A defunct for-profit “career institute” has acknowledged it illegally tricked thousands of Massachusetts residents into signing up for mostly worthless classes — paid for with more than $30 million in federal loans — by lying about its graduates’ success rates, falsifying records, and admitting unqualified applicants.
American Career Institute, or ACI, admitted the conduct in a consent judgment accepted by a state judge Thursday. The judgment clears the way for Massachusetts prosecutors to ask the US Department of Education to forgive about $30 million in debts for 4,400 former students.
“Our office has achieved an unprecedented result against a predatory for-profit school that we hope will yield long-overdue relief for thousands of ACI students in Massachusetts,” Attorney General Maura Healey said in a statement. “We . . . will continue to pursue institutions who engage in this illegal and unfair conduct.”
Healey’s office encouraged former ACI students to call the state’s Student Loan Assistance Unit hotline at 1-888-830-6277, or to fill out an online contact information form.
The judgment is the latest development in an ongoing state and federal crackdown on for-profit schools, a number of which have been accused of peddling worthless degrees while saddling students with onerous debts.
Healey’s office recently sued ITT Tech and has reached settlements with Kaplan Career Institute, Lincoln Tech, and other schools it accused of similar practices.
Massachusetts prosecutors are also involved in the case against Corinthian Colleges Inc., a massive for-profit chain that once operated more than 100 campuses under the Everest, Heald, and WyoTech brands. It collapsed in 2015. Federal officials have so far approved discharges of $130 million in loans owed by Corinthian students.
ACI offered courses on everything from Web design to medical billing at campuses in Braintree, Cambridge, Framingham, Springfield, and Woburn. The company closed in 2013, having collected $30 million in federal student loan money the previous year. The judgment calls for more than $25 million in penalties, fees, and restitution, but ACI is insolvent and not expected to pay.
Prosecutors said ACI attracted students by boasting that a large percentage of its graduates found work in the fields they had trained in. In reality, they said, the school artificially inflated its success numbers by excluding students who had withdrawn from classes and counting those who got jobs in fields unrelated to their training at ACI or were hired by the school itself.
The institute also altered grades so failing students appeared to be passing, forged student signatures on enrollment forms, and created fake “employment verification forms” showing job placements with nonexistent companies, court records indicate.
According to a copy of the judgement, students who visited ACI campuses were pressured to sign up on the spot and to apply for federal loans, which constituted nearly 90 percent of the company’s revenue. They were then immediately seated in ongoing courses so the school could receive the loan proceeds as soon as possible, prosecutors said.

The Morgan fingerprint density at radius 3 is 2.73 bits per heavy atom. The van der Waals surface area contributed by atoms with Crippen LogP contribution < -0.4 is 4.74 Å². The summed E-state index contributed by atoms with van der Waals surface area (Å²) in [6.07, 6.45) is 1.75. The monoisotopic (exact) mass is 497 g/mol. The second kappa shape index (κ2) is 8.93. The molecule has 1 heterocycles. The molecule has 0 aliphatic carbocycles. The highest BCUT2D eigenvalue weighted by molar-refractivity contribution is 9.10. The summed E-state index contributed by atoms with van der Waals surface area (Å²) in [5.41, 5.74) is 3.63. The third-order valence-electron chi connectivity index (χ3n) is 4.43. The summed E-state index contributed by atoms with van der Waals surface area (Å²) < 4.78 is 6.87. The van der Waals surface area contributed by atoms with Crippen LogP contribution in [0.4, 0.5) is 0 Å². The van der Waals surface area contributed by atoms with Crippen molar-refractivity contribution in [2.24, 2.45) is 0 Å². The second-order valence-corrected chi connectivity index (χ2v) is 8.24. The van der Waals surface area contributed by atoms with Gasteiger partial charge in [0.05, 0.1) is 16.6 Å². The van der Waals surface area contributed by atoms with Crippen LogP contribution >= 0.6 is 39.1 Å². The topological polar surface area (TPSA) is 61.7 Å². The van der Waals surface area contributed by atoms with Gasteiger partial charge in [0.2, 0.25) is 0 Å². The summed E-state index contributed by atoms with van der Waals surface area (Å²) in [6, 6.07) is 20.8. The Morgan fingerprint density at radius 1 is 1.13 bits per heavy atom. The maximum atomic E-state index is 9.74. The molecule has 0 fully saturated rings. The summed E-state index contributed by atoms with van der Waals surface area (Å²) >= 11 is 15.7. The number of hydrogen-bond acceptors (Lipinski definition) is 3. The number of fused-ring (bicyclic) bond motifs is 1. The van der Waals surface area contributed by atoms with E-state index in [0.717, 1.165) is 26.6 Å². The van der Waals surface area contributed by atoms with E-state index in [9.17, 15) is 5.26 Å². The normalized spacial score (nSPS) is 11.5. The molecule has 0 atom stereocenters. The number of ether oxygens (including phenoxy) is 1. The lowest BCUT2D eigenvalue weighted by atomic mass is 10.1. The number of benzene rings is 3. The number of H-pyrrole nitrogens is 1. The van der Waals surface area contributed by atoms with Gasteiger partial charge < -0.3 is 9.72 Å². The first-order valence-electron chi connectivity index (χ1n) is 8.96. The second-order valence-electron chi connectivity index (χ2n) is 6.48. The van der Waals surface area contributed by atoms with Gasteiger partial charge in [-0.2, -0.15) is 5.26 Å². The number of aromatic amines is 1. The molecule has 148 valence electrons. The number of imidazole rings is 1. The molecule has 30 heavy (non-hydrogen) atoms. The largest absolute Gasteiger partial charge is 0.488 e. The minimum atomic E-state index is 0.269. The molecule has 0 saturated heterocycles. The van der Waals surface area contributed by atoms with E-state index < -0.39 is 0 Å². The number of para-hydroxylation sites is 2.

ACI charged up to $23,000 a year, but admitted in court that many classes were taught by unqualified instructors. The company also acknowledged it failed to provide books and software students had paid for and sent students to internships that involved little more than photocopying and other unskilled administrative work.
By the time ACI closed, it was in debt and had few assets, officials said. Prosecutors also said the assets of ACI’s two primary owners, Andree Fontaine and Robert Payne, were not worth enough to justify pursuing them through a prolonged trial, during which time students would have needed to continue paying off their loans. Under the judgment, the two denied any personal knowledge of wrongdoing but are permanently barred from operating or managing a career or vocational school in the state.
Fontaine and Payne did not respond to phone messages Friday.
John Burrows, a 39-year-old resident of Hanson, said he signed up for a Web design certificate at ACI’s Braintree campus in 2011, after losing his job doing computer-aided design for construction projects. He said the school was recommended by his unemployment officer.
“They had all these monitors on the wall showing the different programs,” Burrows said. “It was a wonderful facade. It was like Disney or Universal Studios. Little did you know, these were just cardboard cutouts with nothing behind them.”
Burrows took out around $16,000 in federal loans to pay for classes. After six months, he said, the school wanted to give him a certificate — but he hadn’t even studied HTML, a foundational programming language for Web design.
“All of us were looking at each other like, ‘We’re not ready for anything,’ ” Burrows recalled. “The teachers would read out of these little books, but they couldn’t answer any questions. They had no idea what they were teaching.”
Burrows said ACI even invited him to teach a class after he learned HTML on his own. By then, he was skeptical of the company, but accepted anyway, figuring he could make a little money while looking for work. ACI never paid him, he said.
Burrows ultimately found work again in construction, but said the ACI experience wasted his time and left him in debt and feeling humiliated. He cheered the judgment, saying any debt relief from the Department of Education would be a big help to his finances. He also called for stricter regulations to ensure others don’t fall victim.
“I got bamboozled, and I don’t want it to happen to anyone else,” he said. “They’re taking advantage of people who are putting in the time and effort, and ultimately, it’s the taxpayers’ money.”